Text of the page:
Public Safety

Public safety has become a prominent, if not the prominent, issue for District residents and businesses in the last few years. The Federal City Council (FC2) is working cooperatively with stakeholders across the District to advance targeted and comprehensive public safety solutions.

“We continue to believe the city must have a robust, viable public realm, and to do that, we must go back to first principles,” said Anthony Williams, FC2 CEO and Executive Director. “To have a vibrant public realm, it must be founded on a base of public safety. You have got to feel safe with your family, in your business and in your community to have a prosperous and vital city.”

Toward that goal, the FC2 has launched its Public Safety Initiative by creating an open line of communication with policymakers, voicing concerns about rules and systems that may contribute to crime, identifying policy sticking points, providing educational resources, and encouraging public officials to work collaboratively to respond to the District’s troubling crime rates.

A Multi-Government Challenge

The structure of the District’s criminal justice system is a patchwork of local and federal agencies, making it near impossible to find a single jurisdictional solution to resolve ongoing issues with the criminal justice system and to advance public safety.

Washington, DC, represents a master class in complexity: multiple police forces safeguard the city; both local and federal prosecutors handle responsibility for prosecuting youth and adult offenders; K-12 educational challenges have accelerated after the pandemic; and a backdrop of volatility has resulted in widespread economic and workforce trends.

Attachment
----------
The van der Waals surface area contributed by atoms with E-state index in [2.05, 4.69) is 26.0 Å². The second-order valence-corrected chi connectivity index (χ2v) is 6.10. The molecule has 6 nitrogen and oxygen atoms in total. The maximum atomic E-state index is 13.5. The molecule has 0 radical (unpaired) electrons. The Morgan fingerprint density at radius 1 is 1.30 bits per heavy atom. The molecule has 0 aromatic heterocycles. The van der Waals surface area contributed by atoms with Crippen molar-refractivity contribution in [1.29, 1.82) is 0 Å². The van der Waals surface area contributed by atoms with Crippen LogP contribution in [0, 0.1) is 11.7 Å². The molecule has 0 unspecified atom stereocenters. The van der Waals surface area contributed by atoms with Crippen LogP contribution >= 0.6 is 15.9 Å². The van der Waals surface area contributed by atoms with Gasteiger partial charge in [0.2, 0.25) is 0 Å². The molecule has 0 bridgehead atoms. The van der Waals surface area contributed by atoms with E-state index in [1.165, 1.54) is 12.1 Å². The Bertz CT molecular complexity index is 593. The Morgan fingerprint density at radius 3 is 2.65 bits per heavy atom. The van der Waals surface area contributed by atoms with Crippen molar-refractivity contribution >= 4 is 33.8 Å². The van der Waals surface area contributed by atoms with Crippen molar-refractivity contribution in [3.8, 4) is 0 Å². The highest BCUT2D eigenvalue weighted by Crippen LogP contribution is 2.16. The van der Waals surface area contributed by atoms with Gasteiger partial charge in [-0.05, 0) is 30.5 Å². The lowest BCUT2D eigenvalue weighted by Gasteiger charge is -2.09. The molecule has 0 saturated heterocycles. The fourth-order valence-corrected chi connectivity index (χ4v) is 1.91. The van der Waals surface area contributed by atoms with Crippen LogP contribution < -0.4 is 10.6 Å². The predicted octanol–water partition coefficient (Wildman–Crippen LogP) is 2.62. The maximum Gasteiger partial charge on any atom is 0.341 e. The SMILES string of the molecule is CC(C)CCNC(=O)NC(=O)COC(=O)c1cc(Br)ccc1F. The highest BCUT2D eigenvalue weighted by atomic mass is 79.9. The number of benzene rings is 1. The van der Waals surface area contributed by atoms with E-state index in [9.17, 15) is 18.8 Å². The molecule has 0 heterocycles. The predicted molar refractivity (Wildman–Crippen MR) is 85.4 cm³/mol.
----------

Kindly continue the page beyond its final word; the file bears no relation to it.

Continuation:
This complexity is a particular feature of the DC criminal justice system. If the MPD makes an arrest, most adults are prosecuted by the U.S. Attorney for the District (USAO), which is an office within the U.S. Department of Justice. The DC Attorney General prosecutes youth offenders. DC’s Department of Youth Rehabilitation Services oversees arrested youth, but many of those youth offenders and most adult offenders are, ultimately, supervised by federal agencies.

The DC Jail is under local control, but a majority of residents who are in prison are in federal prison facilities. To close the loop on this piecemeal system, DC judges are appointed by the president and confirmed by the U.S. Senate.

FC2 is playing a critical role in bringing groups together to find solutions across jurisdictions and reaching out to key figures who can make a difference in their fields, whether local or federal decision-makers.

We encourage our members to volunteer to serve on the Public Safety Initiative.
Contact Becky Strauss, FC2 Director of Economic Initiatives, at, to learn more about these opportunities.